by Gabriele Barison
Indian Air Force Jaguar

A high-ranking French military source has confirmed the news

According to French daily Le Point, President Emmanuel Macron intends to donate 31 ex-French Air Force Jaguar fighters to India.

As we have recently reported in fact India was in talks to buy 31 ex-French Air Force Jaguar attack aircraft and the Indian Air Force (IAF) chief, ACM Birender Singh Dhanoa, has been discussed the issue with his French counterpart during his recent visit to the country.

Noteworthy the news had also been confirmed by a top Indian Ministry of Defence official who refused to comment on the price offered by France for the Jaguars and now a high-ranking French military source has confirmed the story to Le Point.

The SEPECAT Jaguar ground-attack aircraft was the result of a major UK/France collaborative programme, which followed agreement of a joint Anglo- French requirement in 1965 for a dual-role advanced/operational trainer and tactical support aircraft.

The plane is still in service with IAF.

Originally Hindustan Aeronautics Limited (HAL) has built 120 Jaguar strike aircraft under technology transfer from BAE Systems of the United Kingdom. These aircraft were specifically “customized” to satisfy the service requirements. The Adour Mk 811 engines were in fact chosen to power the Jaguars and R-550 Magic 1 or 2 were selected as self-defense missiles. Most important IAF developed a total new nav-attack system, called DARIN, that combined several technology from France, UK and other sources. This system was about ten times more reliable and even more precise than the older Navigation and Weapon Attack Sub Systems (NAWASs) and all the IAF Jaguars had it as standard system.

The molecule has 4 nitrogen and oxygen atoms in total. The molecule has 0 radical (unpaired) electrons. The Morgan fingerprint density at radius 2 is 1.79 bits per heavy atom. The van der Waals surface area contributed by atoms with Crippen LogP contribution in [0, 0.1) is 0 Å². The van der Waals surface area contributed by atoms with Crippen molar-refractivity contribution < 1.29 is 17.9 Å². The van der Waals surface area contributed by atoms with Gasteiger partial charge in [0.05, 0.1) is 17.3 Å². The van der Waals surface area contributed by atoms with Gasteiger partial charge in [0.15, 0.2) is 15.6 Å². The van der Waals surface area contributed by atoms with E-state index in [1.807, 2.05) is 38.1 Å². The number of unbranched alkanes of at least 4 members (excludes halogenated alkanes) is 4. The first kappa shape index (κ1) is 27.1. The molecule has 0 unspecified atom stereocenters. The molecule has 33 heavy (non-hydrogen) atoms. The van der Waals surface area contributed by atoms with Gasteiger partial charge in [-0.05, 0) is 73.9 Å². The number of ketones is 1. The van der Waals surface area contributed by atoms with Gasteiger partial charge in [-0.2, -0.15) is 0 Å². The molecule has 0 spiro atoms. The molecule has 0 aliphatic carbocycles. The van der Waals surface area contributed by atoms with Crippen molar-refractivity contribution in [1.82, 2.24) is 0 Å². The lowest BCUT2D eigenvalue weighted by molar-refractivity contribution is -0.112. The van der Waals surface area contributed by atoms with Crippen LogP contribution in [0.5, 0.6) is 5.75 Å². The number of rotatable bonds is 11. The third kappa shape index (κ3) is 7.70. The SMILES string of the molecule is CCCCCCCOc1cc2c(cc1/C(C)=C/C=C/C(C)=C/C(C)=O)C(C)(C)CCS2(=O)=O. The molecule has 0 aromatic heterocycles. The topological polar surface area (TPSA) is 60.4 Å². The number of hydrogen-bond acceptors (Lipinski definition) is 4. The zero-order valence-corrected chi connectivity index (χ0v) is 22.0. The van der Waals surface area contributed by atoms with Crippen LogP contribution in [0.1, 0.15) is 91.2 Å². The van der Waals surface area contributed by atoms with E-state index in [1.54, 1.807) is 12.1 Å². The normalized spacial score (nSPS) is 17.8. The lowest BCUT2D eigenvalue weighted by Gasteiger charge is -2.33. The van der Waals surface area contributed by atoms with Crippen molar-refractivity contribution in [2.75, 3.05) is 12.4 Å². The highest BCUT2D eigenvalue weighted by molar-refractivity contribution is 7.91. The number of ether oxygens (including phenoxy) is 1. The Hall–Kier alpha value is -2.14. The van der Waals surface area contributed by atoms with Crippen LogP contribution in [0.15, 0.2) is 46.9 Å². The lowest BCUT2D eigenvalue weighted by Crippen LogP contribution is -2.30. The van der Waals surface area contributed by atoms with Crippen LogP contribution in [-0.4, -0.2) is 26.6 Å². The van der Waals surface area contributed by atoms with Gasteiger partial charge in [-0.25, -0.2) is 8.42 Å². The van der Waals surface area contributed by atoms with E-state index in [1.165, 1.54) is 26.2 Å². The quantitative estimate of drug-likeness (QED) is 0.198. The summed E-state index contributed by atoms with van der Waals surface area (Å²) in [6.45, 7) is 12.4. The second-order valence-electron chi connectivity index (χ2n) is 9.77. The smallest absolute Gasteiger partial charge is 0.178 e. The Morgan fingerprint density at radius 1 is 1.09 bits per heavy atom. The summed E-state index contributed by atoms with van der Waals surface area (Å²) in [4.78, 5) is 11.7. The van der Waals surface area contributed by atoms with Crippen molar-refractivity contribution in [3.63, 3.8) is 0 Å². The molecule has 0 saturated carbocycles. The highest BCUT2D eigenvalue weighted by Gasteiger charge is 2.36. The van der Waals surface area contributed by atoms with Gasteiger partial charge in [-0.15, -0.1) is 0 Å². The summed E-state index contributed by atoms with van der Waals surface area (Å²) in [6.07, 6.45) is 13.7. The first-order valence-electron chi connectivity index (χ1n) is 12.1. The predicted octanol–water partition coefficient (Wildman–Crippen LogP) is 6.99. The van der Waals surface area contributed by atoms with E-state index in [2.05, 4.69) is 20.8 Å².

The IAF was proud of this improvement in the Jaguar effectiveness and DARIN is still upgraded in new versions: HAL in fact is undertaking the modernization process of Jaguar DARIN III twin-seat aircraft. So far, three upgraded Jaguar DARIN III prototypes have been developed and about 60 Jaguar aircraft will be modernized in three years’ time, which will give operational life to the aircraft for another 20 years.

Photo credit: SSGT Mathew Hannen / U.S. Air Force and Escadron de chasse 3/3 “Ardennes” via Wikipedia

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